Cyprus casinos within two years; will police bust IFP tournament?

cyrpus-poker-association-casinosCyprus is in turmoil following the announcement of a controversial government plan to impose a levy on individual Cypriots’ savings to help fund a €10b bailout of their banking sector. The plan, which was worked out with the European Union and the International Monetary Fund, imposes a one-off levy of 6.75% of the contents of Cypriots’ bank accounts, provided those accounts contain less than €100k. Accounts containing over €100k are facing a 10% money-grab. While the ‘withdrawals’ are being exchanged for bank shares, the surprise announcement has Cypriots frantically trying to withdraw their savings, and one irate fellow drove a bulldozer up to his local bank with the implicit threat that if he now owned part of the bank, he was within his rights to do a little remodeling.

Just days before the one-off levy was announced, Cyprus’ new coalition government announced it was finally ready to bring brick-and-mortar casinos to the island nation. Former President Demetris Christofias had been a staunch opponent of casinos, but now that the Commie prude is no longer president, Commerce Minister Giorgos Lakkotrypis informed parliament that he’s asked the Cyprus Tourism Organization to update a 2007 study into what type of casinos would best benefit Cyprus, with the idea that the joints could be up and running within two years. Casino legislation has already been drafted, and while the tax rate hasn’t been established, the 2007 study estimated the state’s annual tax haul could be between €35m and €50m. Then again, that was before the state decided to confiscate much of their citizenry’s discretionary income…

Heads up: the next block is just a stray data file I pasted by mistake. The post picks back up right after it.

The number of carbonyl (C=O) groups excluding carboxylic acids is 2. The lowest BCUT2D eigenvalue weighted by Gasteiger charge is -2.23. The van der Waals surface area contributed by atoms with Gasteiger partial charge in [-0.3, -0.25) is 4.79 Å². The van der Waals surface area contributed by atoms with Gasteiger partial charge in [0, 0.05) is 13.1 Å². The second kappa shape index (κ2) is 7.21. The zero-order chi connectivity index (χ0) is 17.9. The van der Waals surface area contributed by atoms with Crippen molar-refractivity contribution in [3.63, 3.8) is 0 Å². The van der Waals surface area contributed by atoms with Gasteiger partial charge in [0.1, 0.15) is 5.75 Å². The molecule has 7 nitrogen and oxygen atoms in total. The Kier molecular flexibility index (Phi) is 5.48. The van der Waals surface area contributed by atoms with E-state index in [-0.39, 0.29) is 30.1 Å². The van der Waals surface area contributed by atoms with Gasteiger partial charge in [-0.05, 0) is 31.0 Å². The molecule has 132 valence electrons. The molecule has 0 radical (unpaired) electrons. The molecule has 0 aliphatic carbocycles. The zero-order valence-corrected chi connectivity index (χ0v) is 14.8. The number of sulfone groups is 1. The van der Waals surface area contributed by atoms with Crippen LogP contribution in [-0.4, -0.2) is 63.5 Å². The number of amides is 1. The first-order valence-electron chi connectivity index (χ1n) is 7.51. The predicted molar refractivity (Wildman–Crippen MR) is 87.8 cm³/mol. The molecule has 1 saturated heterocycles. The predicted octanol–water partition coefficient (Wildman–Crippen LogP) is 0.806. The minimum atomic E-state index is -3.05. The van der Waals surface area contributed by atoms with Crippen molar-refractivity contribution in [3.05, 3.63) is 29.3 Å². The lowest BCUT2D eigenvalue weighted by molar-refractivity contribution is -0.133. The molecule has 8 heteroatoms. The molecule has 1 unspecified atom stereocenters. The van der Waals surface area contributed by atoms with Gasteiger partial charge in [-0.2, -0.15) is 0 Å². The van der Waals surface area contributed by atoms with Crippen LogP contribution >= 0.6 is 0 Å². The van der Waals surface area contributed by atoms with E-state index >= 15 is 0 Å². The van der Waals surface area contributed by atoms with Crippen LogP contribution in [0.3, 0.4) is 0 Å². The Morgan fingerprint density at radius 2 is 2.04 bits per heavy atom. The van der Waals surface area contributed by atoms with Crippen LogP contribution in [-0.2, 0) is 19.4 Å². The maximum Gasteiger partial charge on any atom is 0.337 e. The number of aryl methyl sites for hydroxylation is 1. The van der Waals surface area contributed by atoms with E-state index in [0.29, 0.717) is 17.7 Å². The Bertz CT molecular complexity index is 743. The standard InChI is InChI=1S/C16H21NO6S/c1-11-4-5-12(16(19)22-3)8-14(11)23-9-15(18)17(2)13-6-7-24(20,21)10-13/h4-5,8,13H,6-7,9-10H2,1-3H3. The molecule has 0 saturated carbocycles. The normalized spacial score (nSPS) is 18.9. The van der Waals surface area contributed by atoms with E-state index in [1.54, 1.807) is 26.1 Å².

Outside of sports betting, online gambling remains illegal in Cyprus, as do most other forms of land-based gambling. Last year, attempts by the Cyprus Poker Association (CPA) to hold team tryouts to represent the nation at the International Federation of Poker (IFP) Nations Cup were repeatedly harassed by local police. With Cyprus scheduled to host the IFP European Nations Cup championship April 12-15, organizers are hoping to avoid the embarrassment of having their ‘mind sport’ tournament raided by the fuzz. Antonis Theopanides told the Cyprus Mail that he had explained to the local authorities that no money would change hands during the tourney, and the authorities had given assurances that there would be no problems, but then again, they’ve said that before.

IFP founder Patrick Nally says the CPA’s woes were partially behind the IFP’s decision to host the event in Cyprus. Nally said there was a need “to change some of the old fashioned views that probably still exist.” The upcoming poker event will also be the first IFP shindig to go completely digital: no cards, no dealers. Each participant will be dealt a hand to their smartphone or tablet, courtesy of technology supplied by Xpress HD. Nally said the IFP was “embracing the technology which has made poker such a global success.”